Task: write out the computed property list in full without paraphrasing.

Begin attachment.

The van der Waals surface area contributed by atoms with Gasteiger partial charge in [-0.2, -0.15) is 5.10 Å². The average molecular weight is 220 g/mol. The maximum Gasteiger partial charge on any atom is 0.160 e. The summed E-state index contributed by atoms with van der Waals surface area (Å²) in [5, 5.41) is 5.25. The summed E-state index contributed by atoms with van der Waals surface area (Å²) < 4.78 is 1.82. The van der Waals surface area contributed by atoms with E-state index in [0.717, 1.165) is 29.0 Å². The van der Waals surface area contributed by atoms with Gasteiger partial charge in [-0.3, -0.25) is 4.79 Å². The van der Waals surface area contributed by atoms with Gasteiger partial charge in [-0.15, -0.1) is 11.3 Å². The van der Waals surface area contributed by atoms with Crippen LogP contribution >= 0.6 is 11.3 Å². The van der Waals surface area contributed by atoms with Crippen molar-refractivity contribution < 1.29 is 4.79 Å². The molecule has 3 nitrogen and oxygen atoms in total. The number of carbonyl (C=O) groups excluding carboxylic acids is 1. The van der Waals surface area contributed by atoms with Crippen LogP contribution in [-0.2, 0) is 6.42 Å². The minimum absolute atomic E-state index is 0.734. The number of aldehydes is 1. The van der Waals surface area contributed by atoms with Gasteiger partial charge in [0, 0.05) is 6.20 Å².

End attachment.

The van der Waals surface area contributed by atoms with Gasteiger partial charge in [-0.2, -0.15) is 5.10 Å². The average molecular weight is 220 g/mol. The maximum Gasteiger partial charge on any atom is 0.160 e. The summed E-state index contributed by atoms with van der Waals surface area (Å²) in [5, 5.41) is 5.25. The summed E-state index contributed by atoms with van der Waals surface area (Å²) < 4.78 is 1.82. The van der Waals surface area contributed by atoms with E-state index in [0.717, 1.165) is 29.0 Å². The van der Waals surface area contributed by atoms with Gasteiger partial charge in [-0.3, -0.25) is 4.79 Å². The van der Waals surface area contributed by atoms with Gasteiger partial charge in [-0.15, -0.1) is 11.3 Å². The van der Waals surface area contributed by atoms with Crippen LogP contribution >= 0.6 is 11.3 Å². The van der Waals surface area contributed by atoms with Crippen molar-refractivity contribution < 1.29 is 4.79 Å². The molecule has 3 nitrogen and oxygen atoms in total. The number of carbonyl (C=O) groups excluding carboxylic acids is 1. The van der Waals surface area contributed by atoms with Crippen LogP contribution in [-0.2, 0) is 6.42 Å². The minimum absolute atomic E-state index is 0.734. The number of aldehydes is 1. The van der Waals surface area contributed by atoms with Gasteiger partial charge in [0, 0.05) is 6.20 Å².